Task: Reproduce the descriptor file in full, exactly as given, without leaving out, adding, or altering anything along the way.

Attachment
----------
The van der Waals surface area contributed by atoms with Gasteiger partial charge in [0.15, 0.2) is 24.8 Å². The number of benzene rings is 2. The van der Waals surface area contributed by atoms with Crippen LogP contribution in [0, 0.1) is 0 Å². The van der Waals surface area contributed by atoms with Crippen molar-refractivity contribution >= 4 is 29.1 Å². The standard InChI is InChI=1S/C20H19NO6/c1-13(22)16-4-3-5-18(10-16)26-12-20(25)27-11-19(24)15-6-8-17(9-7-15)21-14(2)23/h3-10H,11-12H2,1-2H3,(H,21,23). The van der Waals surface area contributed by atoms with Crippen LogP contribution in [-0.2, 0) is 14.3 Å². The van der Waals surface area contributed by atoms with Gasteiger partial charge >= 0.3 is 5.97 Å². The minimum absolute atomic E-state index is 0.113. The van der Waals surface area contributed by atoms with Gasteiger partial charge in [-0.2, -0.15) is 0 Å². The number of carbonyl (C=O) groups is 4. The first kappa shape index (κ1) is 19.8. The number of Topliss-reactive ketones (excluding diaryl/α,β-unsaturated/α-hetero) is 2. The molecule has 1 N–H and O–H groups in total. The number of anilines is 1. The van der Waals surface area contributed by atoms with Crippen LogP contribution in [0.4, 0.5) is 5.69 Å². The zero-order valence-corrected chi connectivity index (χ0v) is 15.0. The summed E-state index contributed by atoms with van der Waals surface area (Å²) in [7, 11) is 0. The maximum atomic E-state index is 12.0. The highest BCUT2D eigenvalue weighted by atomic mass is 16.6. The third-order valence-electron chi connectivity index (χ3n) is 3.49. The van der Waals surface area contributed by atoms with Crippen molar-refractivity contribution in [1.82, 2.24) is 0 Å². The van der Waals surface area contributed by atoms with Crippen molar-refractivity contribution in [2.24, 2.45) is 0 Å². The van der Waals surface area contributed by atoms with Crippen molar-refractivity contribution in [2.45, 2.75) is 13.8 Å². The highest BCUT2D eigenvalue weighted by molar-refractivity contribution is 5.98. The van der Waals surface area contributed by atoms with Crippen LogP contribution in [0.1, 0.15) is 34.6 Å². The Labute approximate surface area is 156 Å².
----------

The van der Waals surface area contributed by atoms with Gasteiger partial charge in [0.15, 0.2) is 24.8 Å². The number of benzene rings is 2. The van der Waals surface area contributed by atoms with Crippen LogP contribution in [0, 0.1) is 0 Å². The van der Waals surface area contributed by atoms with Crippen molar-refractivity contribution >= 4 is 29.1 Å². The standard InChI is InChI=1S/C20H19NO6/c1-13(22)16-4-3-5-18(10-16)26-12-20(25)27-11-19(24)15-6-8-17(9-7-15)21-14(2)23/h3-10H,11-12H2,1-2H3,(H,21,23). The van der Waals surface area contributed by atoms with Crippen LogP contribution in [-0.2, 0) is 14.3 Å². The van der Waals surface area contributed by atoms with Gasteiger partial charge >= 0.3 is 5.97 Å². The minimum absolute atomic E-state index is 0.113. The van der Waals surface area contributed by atoms with Gasteiger partial charge in [-0.2, -0.15) is 0 Å². The number of carbonyl (C=O) groups is 4. The first kappa shape index (κ1) is 19.8. The number of Topliss-reactive ketones (excluding diaryl/α,β-unsaturated/α-hetero) is 2. The molecule has 1 N–H and O–H groups in total. The number of anilines is 1. The van der Waals surface area contributed by atoms with Crippen LogP contribution in [0.4, 0.5) is 5.69 Å². The zero-order valence-corrected chi connectivity index (χ0v) is 15.0. The summed E-state index contributed by atoms with van der Waals surface area (Å²) in [7, 11) is 0. The maximum atomic E-state index is 12.0. The highest BCUT2D eigenvalue weighted by atomic mass is 16.6. The third-order valence-electron chi connectivity index (χ3n) is 3.49. The van der Waals surface area contributed by atoms with Crippen molar-refractivity contribution in [1.82, 2.24) is 0 Å². The van der Waals surface area contributed by atoms with Crippen molar-refractivity contribution in [2.24, 2.45) is 0 Å². The van der Waals surface area contributed by atoms with Crippen molar-refractivity contribution in [2.45, 2.75) is 13.8 Å². The highest BCUT2D eigenvalue weighted by molar-refractivity contribution is 5.98. The van der Waals surface area contributed by atoms with Crippen LogP contribution in [0.1, 0.15) is 34.6 Å². The Labute approximate surface area is 156 Å².